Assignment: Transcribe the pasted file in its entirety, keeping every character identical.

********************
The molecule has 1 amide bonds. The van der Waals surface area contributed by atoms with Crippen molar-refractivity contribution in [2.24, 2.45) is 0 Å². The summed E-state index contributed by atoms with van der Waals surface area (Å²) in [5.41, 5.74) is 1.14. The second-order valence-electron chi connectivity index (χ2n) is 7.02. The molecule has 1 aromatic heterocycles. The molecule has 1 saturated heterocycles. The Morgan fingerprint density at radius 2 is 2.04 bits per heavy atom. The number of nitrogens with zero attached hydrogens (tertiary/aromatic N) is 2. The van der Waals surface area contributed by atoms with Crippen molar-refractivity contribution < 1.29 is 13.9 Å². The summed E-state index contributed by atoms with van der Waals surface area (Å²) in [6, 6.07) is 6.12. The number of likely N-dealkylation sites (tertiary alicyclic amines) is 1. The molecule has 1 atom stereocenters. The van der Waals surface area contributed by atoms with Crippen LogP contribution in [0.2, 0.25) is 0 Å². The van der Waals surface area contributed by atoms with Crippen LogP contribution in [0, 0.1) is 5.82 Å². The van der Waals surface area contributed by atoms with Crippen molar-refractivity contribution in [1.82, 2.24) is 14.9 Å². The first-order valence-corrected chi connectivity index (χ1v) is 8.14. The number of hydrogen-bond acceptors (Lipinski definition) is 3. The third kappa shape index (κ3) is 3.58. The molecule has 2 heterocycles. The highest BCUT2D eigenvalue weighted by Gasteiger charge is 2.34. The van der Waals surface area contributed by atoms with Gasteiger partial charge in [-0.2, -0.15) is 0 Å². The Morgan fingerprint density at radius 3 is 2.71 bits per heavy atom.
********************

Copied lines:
The molecule has 1 amide bonds. The van der Waals surface area contributed by atoms with Crippen molar-refractivity contribution in [2.24, 2.45) is 0 Å². The summed E-state index contributed by atoms with van der Waals surface area (Å²) in [5.41, 5.74) is 1.14. The second-order valence-electron chi connectivity index (χ2n) is 7.02. The molecule has 1 aromatic heterocycles. The molecule has 1 saturated heterocycles. The Morgan fingerprint density at radius 2 is 2.04 bits per heavy atom. The number of nitrogens with zero attached hydrogens (tertiary/aromatic N) is 2. The van der Waals surface area contributed by atoms with Crippen molar-refractivity contribution < 1.29 is 13.9 Å². The summed E-state index contributed by atoms with van der Waals surface area (Å²) in [6, 6.07) is 6.12. The number of likely N-dealkylation sites (tertiary alicyclic amines) is 1. The molecule has 1 atom stereocenters. The van der Waals surface area contributed by atoms with Crippen LogP contribution in [0.2, 0.25) is 0 Å². The van der Waals surface area contributed by atoms with Crippen LogP contribution in [0, 0.1) is 5.82 Å². The van der Waals surface area contributed by atoms with Crippen molar-refractivity contribution in [1.82, 2.24) is 14.9 Å². The first-order valence-corrected chi connectivity index (χ1v) is 8.14. The number of hydrogen-bond acceptors (Lipinski definition) is 3. The third kappa shape index (κ3) is 3.58. The molecule has 2 heterocycles. The highest BCUT2D eigenvalue weighted by Gasteiger charge is 2.34. The van der Waals surface area contributed by atoms with Gasteiger partial charge in [-0.2, -0.15) is 0 Å². The Morgan fingerprint density at radius 3 is 2.71 bits per heavy atom.